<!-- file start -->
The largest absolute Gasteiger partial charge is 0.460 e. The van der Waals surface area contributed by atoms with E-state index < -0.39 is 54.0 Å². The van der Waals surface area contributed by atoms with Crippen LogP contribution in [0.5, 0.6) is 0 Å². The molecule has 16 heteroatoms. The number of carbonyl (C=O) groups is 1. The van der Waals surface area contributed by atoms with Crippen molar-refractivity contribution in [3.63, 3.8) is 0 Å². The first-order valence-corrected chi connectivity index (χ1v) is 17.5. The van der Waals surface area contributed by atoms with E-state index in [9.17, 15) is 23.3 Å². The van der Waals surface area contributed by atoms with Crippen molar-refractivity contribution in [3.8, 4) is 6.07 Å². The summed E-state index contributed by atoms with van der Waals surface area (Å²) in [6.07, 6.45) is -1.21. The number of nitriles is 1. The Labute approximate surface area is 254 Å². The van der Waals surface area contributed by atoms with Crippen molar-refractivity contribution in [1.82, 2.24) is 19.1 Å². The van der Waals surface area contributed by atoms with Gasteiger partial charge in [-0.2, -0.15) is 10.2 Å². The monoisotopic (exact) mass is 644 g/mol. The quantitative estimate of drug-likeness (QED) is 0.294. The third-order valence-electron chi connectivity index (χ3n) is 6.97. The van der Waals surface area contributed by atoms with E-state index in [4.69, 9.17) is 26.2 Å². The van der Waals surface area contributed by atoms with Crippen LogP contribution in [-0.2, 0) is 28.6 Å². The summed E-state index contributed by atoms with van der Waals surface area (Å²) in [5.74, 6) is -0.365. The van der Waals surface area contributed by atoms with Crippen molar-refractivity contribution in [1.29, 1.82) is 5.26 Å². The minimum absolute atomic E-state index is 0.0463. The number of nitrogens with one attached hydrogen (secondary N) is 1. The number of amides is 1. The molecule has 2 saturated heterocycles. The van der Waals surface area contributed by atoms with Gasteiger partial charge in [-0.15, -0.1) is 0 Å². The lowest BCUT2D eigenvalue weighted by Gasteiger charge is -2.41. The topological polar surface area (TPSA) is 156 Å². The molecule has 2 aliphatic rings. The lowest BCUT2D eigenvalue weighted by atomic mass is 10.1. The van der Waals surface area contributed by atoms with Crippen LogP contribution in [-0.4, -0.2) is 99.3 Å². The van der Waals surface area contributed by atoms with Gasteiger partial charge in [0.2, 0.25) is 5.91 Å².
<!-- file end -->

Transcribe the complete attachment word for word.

The largest absolute Gasteiger partial charge is 0.460 e. The van der Waals surface area contributed by atoms with E-state index < -0.39 is 54.0 Å². The van der Waals surface area contributed by atoms with Crippen LogP contribution in [0.5, 0.6) is 0 Å². The molecule has 16 heteroatoms. The number of carbonyl (C=O) groups is 1. The van der Waals surface area contributed by atoms with Crippen molar-refractivity contribution in [3.63, 3.8) is 0 Å². The first-order valence-corrected chi connectivity index (χ1v) is 17.5. The van der Waals surface area contributed by atoms with E-state index in [9.17, 15) is 23.3 Å². The van der Waals surface area contributed by atoms with Crippen molar-refractivity contribution in [3.8, 4) is 6.07 Å². The summed E-state index contributed by atoms with van der Waals surface area (Å²) in [6.07, 6.45) is -1.21. The number of nitriles is 1. The Labute approximate surface area is 254 Å². The van der Waals surface area contributed by atoms with Crippen molar-refractivity contribution in [1.82, 2.24) is 19.1 Å². The van der Waals surface area contributed by atoms with Gasteiger partial charge in [-0.2, -0.15) is 10.2 Å². The monoisotopic (exact) mass is 644 g/mol. The quantitative estimate of drug-likeness (QED) is 0.294. The third-order valence-electron chi connectivity index (χ3n) is 6.97. The van der Waals surface area contributed by atoms with E-state index in [4.69, 9.17) is 26.2 Å². The van der Waals surface area contributed by atoms with Crippen LogP contribution in [-0.2, 0) is 28.6 Å². The summed E-state index contributed by atoms with van der Waals surface area (Å²) in [5.74, 6) is -0.365. The van der Waals surface area contributed by atoms with Crippen molar-refractivity contribution in [1.29, 1.82) is 5.26 Å². The minimum absolute atomic E-state index is 0.0463. The number of nitrogens with one attached hydrogen (secondary N) is 1. The number of amides is 1. The molecule has 2 saturated heterocycles. The van der Waals surface area contributed by atoms with Gasteiger partial charge in [-0.15, -0.1) is 0 Å². The lowest BCUT2D eigenvalue weighted by Gasteiger charge is -2.41. The topological polar surface area (TPSA) is 156 Å². The molecule has 2 aliphatic rings. The lowest BCUT2D eigenvalue weighted by atomic mass is 10.1. The van der Waals surface area contributed by atoms with Crippen LogP contribution in [-0.4, -0.2) is 99.3 Å². The van der Waals surface area contributed by atoms with Gasteiger partial charge in [0.2, 0.25) is 5.91 Å².